BANGKOK, April 1 – The Federation of Thai Industries (FTI) criticised the government’s implementation of minimum wage increase which took effect nationwide today, warning that the hike would adversely affect small and medium-sized enterprises (SMEs) and workers will eventually feel the pinch.
The 300-baht minimum wage rise kickstarted in seven designated provinces including the capital Bangkok, while workers in other 70 provinces will receive daily wage increase of 35-40 per cent from the current level.
Sommart Khunset, FTI secretary-general, described the wage hike as “unreasonable” which would inevitably effect employers, particularly small and medium-sized enterprises which mainly belong to Thai entrepreneurs. They will have to eventually shut down their businesses with their employees out of jobs in the end.
Lamenting that the government’s policy implementation was simply to “win votes with enterpreneurs’ money,” he warned that the effects would be clearly realised in the next few months as a large number of SMEs would stop doing business as a result of costs rising by 20-30 per cent.
Sommart also pointed out that some SMEs went out of business and began laying off their workers prior to May 1 to avoid paying additional compensation by 40 per cent. The Joint Private Sector which comprises Thai Bankers Association, Thai Chamber of Commerce and the FDI earlier advised the government that the minimum wage hike should be gradually implemented in four years but to no avail.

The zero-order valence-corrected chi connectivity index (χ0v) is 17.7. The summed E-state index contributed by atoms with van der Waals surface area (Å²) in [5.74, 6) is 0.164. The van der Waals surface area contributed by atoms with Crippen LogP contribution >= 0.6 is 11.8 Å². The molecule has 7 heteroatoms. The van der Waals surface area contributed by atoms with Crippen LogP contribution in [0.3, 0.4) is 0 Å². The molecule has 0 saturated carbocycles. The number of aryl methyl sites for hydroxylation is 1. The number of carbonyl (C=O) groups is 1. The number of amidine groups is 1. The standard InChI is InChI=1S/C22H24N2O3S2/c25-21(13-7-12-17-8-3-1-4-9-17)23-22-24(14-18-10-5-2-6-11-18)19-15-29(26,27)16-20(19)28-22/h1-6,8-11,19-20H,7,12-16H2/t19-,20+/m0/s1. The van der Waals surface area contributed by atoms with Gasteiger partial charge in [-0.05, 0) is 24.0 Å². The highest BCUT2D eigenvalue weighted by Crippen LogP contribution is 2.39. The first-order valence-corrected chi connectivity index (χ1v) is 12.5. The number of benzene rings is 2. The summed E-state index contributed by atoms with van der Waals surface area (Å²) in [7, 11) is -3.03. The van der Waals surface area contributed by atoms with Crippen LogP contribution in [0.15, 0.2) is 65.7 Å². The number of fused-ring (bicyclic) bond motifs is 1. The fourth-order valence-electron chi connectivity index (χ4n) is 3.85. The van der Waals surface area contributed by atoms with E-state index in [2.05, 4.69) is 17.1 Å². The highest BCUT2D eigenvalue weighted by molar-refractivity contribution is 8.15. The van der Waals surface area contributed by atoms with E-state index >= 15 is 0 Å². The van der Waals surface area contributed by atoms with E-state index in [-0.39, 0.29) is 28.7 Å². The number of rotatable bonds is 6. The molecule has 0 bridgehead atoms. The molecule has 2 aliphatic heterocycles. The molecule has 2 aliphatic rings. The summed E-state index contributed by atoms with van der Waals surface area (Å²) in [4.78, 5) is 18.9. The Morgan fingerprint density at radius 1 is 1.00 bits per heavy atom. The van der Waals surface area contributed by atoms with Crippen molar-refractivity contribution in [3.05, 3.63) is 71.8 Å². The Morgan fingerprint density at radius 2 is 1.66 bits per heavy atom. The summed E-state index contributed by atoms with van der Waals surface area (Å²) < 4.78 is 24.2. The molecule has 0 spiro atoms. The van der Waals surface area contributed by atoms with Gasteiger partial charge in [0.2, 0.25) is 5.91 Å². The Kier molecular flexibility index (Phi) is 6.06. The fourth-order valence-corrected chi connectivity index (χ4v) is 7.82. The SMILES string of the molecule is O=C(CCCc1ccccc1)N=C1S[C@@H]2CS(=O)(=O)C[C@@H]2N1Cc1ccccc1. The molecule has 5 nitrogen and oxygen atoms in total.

Sommart said it remains to be seen how the government would deal with the looming negative fallout as its corporate income tax reduction by seven per cent would not help cushion those businesses from rising production costs.
Meanwhile, Department of Export Promotion director-general Nantawan Sakuntanaka conceded that the 300-baht daily wage hike would impact some export businesses, in particular small enterprises and labour-intensive businesses such as the food industry which have felt the heat of rising production costs from spiking fuel prices and Thai baht appreciation.
Permanent Secretary for Labour Somkiat Chayasriwong however said he expected the 300-baht daily minimum wage hike will help workers coping with the rising cost of living with higher incomes. Without daily wage increase, those workers would spend less and tighten their belts. Although the employers would feel the pinch during the transition period, he assured it would not last long.